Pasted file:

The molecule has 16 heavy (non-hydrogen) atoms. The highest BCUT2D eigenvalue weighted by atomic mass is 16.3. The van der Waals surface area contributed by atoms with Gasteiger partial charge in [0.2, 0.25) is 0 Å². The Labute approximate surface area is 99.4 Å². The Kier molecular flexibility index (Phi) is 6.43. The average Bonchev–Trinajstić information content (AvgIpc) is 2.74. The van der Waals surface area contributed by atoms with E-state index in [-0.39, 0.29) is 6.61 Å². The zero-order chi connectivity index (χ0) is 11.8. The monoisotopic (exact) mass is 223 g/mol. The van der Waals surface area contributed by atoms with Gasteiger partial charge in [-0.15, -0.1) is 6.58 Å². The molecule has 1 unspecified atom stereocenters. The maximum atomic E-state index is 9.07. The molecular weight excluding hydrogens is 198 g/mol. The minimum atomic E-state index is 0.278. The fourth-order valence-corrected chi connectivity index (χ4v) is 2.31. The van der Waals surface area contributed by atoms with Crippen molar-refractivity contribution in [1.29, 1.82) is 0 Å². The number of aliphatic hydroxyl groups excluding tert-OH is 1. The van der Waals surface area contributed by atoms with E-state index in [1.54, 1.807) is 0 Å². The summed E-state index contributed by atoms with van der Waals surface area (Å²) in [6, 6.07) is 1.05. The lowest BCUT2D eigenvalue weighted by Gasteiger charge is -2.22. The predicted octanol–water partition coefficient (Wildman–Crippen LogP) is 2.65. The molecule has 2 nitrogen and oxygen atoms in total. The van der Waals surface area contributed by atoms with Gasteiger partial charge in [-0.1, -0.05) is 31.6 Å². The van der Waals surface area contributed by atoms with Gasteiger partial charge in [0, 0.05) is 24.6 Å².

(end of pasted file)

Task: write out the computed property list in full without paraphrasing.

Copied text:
The molecule has 16 heavy (non-hydrogen) atoms. The highest BCUT2D eigenvalue weighted by atomic mass is 16.3. The van der Waals surface area contributed by atoms with Gasteiger partial charge in [0.2, 0.25) is 0 Å². The Labute approximate surface area is 99.4 Å². The Kier molecular flexibility index (Phi) is 6.43. The average Bonchev–Trinajstić information content (AvgIpc) is 2.74. The van der Waals surface area contributed by atoms with E-state index in [-0.39, 0.29) is 6.61 Å². The zero-order chi connectivity index (χ0) is 11.8. The monoisotopic (exact) mass is 223 g/mol. The van der Waals surface area contributed by atoms with Gasteiger partial charge in [-0.15, -0.1) is 6.58 Å². The molecule has 1 unspecified atom stereocenters. The maximum atomic E-state index is 9.07. The molecular weight excluding hydrogens is 198 g/mol. The minimum atomic E-state index is 0.278. The fourth-order valence-corrected chi connectivity index (χ4v) is 2.31. The van der Waals surface area contributed by atoms with Crippen molar-refractivity contribution in [1.29, 1.82) is 0 Å². The number of aliphatic hydroxyl groups excluding tert-OH is 1. The van der Waals surface area contributed by atoms with E-state index in [1.54, 1.807) is 0 Å². The summed E-state index contributed by atoms with van der Waals surface area (Å²) in [6, 6.07) is 1.05. The lowest BCUT2D eigenvalue weighted by Gasteiger charge is -2.22. The predicted octanol–water partition coefficient (Wildman–Crippen LogP) is 2.65. The molecule has 2 nitrogen and oxygen atoms in total. The van der Waals surface area contributed by atoms with Gasteiger partial charge in [-0.1, -0.05) is 31.6 Å². The van der Waals surface area contributed by atoms with Gasteiger partial charge in [0, 0.05) is 24.6 Å².